Amore Knocks Underfunding of "Watchdog" State Auditor


The Republican candidate for auditor is knocking state senators for their budget-debate decision against adding roughly $24 million in extra funding for the office he hopes to hold. The Senate Ways and Means Committee's $49.7 billion spending plan for fiscal 2023 funds the main line item for Auditor Suzanne Bump's office at nearly $18 million, up slightly from the $17.6 million the House included in its version of the budget (H 4701). The auditor's Division of Local Mandates, Bureau of Special Investigations, Medicaid Audit Unit and Enhanced Bureau of Special Investigation each have their own accounts.

On Tuesday evening, the Senate rejected an amendment from Sutton Republican Sen. Ryan Fattman that sought to boost the auditor's office administration funding from $17,977,332 to $42 million. The amendment, titled "Designating January as Peace Officer History Month," was redrafted after it was originally filed. Fattman's proposal was rejected with about 170 other amendments that were cast aside on a single voice vote, in a process that the Senate refers to as "bundling" and uses to streamline consideration of the hundreds of budget amendments put forward. Republican auditor candidate Anthony Amore criticized Senate's decision in a statement Wednesday, saying he believed the extra money "would have allowed the Auditor's Office to also increase the number of auditors and administrators needed to ensure that it finally succeeds in auditing every one of our 209 state agencies every three years." "For too long, the Auditor's Office has been underfunded compared to states with similarly-sized budgets as the Commonwealth's," Amore said. Amore is one of three candidates vying to succeed Bump, who is not seeking reelection. He is the only statewide candidate endorsed to date by Governor Baker. He will face off in November against the winner of a Democratic primary between Chris Dempsey and Sen. Diana DiZoglio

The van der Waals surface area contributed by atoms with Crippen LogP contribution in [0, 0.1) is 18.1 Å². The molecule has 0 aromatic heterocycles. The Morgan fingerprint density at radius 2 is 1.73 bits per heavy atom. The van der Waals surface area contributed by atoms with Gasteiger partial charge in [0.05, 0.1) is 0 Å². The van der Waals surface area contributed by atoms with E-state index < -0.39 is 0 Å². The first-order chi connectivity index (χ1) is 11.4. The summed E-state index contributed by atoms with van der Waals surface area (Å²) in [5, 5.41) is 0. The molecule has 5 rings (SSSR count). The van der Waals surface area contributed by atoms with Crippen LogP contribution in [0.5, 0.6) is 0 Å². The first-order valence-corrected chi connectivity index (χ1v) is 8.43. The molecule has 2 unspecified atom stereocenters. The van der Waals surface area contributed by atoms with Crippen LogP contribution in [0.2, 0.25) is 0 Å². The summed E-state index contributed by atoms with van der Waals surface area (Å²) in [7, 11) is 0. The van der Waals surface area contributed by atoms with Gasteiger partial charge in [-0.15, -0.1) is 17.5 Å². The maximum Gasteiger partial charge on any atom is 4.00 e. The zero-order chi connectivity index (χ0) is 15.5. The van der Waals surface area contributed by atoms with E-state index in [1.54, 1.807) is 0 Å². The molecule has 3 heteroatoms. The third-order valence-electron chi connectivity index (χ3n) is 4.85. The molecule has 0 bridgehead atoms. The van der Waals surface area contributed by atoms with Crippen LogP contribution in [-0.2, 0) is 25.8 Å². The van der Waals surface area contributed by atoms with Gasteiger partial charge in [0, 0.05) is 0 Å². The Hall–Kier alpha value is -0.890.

I'm interested
I disagree with this
This is unverified